Connecticut $26.22 $54,540 #9
District of Columbia $24.15 $50,240 #12
Florida $20.37 $42,360 #24
Georgia $15.24 $31,690 #44
Hawaii $27.41 $57,010 #7
Idaho $16.99 $35,330 #32
Illinois $29.84 $62,060 #5
Indiana $15.97 $33,210 #42
Iowa $23.64 $49,170 #14
Kansas $16.59 $34,520 #34
Kentucky $16.55 $34,430 #35
Louisiana $16.82 $34,990 #37
Maine $18.94 $39,400 #29
Maryland $22.62 $47,050 #16
Massachusetts $31.81 $66,170 #3
Michigan $23.58 $49,050 #13
Minnesota $23.55 $48,990 #15
Mississippi $13.11 $27,260 #47
Missouri $14.57 $30,310 #46
Montana $18.18 $37,810 #30
Nebraska $19.26 $40,050 #26
New Hampshire $21.16 $44,000 #17
New Jersey $34.34 $71,430 #1
New Mexico $15.87 $33,010 #43
New York $30.41 $63,250 #4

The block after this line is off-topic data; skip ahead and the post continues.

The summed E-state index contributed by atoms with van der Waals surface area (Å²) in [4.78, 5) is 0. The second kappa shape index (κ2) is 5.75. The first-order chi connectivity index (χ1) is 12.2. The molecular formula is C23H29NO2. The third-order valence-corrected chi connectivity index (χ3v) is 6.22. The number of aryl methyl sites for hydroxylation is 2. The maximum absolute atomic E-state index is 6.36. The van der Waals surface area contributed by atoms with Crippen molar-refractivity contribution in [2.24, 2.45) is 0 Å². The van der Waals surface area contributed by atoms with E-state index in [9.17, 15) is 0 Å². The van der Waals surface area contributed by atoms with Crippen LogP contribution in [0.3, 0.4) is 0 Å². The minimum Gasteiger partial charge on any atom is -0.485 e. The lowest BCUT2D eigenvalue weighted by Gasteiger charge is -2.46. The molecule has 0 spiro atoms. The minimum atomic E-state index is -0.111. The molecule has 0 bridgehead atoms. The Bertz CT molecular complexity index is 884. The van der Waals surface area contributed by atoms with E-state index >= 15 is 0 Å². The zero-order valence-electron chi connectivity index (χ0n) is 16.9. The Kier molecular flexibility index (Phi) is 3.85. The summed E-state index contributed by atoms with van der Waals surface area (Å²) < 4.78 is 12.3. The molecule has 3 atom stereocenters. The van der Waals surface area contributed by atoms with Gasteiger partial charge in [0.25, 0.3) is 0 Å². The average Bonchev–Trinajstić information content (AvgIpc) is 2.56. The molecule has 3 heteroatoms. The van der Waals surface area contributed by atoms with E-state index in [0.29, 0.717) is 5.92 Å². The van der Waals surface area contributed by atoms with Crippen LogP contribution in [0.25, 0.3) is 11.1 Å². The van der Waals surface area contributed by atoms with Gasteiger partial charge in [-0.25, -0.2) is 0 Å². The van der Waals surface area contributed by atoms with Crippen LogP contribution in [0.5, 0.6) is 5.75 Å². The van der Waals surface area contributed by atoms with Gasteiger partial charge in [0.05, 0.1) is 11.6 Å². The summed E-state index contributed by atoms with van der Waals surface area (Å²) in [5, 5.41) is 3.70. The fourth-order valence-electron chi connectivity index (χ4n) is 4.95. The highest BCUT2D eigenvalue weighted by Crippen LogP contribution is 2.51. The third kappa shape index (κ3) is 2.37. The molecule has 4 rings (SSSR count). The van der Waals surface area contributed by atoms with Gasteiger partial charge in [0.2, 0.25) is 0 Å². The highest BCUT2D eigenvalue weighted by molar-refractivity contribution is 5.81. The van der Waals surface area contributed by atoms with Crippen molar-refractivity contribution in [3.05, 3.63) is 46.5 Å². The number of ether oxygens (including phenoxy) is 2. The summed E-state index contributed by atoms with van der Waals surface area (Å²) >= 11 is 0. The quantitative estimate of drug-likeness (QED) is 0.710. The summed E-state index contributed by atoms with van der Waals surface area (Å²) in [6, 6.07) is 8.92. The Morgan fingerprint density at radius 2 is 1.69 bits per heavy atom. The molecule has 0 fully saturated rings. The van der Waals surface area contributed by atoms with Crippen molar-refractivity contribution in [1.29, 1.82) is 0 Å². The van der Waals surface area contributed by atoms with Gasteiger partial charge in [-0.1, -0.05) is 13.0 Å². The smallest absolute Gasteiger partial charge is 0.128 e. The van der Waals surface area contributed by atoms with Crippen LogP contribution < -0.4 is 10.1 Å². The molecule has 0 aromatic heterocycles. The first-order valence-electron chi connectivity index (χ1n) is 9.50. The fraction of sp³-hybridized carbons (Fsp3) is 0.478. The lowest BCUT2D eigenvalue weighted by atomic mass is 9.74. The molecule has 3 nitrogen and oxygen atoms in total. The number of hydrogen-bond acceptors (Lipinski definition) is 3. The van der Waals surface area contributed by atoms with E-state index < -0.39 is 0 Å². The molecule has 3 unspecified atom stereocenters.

North Carolina $16.50 $34,310 #38
North Dakota $19.66 $40,900 #25
Ohio $20.85 $43,360 #20
Oklahoma $16.32 $33,950 #40
Oregon $27.38 $56,950 #8
Pennsylvania $24.22 $50,380 #11
Puerto Rico $12.45 $25,890 #48
South Carolina $16.36 $34,040 #36
South Dakota $17.61 $36,620 #31
Tennessee $15.27 $31,770 #45
Texas $19.67 $40,910 #27
Utah $20.21 $42,040 #23
Vermont $20.76 $43,170 #19
Virginia $19.09 $39,720 #28
Washington $25.45 $52,930 #10
West Virginia $16.34 $33,990 #39
Wisconsin $20.80 $43,270 #18
Wyoming $20.61 $42,870 #22

Corrections Officer Career Outlook

Employment opportunities for Correctional officers are expected to increase by four percent from 2014 to 2024. This is slower than average growth compared to the other occupations in the United States.

There will always be a need for Correctional officers to watch over prisoners. In the future, the prison population will continue to grow. On the other hand, local, state and federal jails are funded using government monies, and these are in short supply. The hiring of Correctional officers may be stunted in the case of not having enough money to hire additional staff.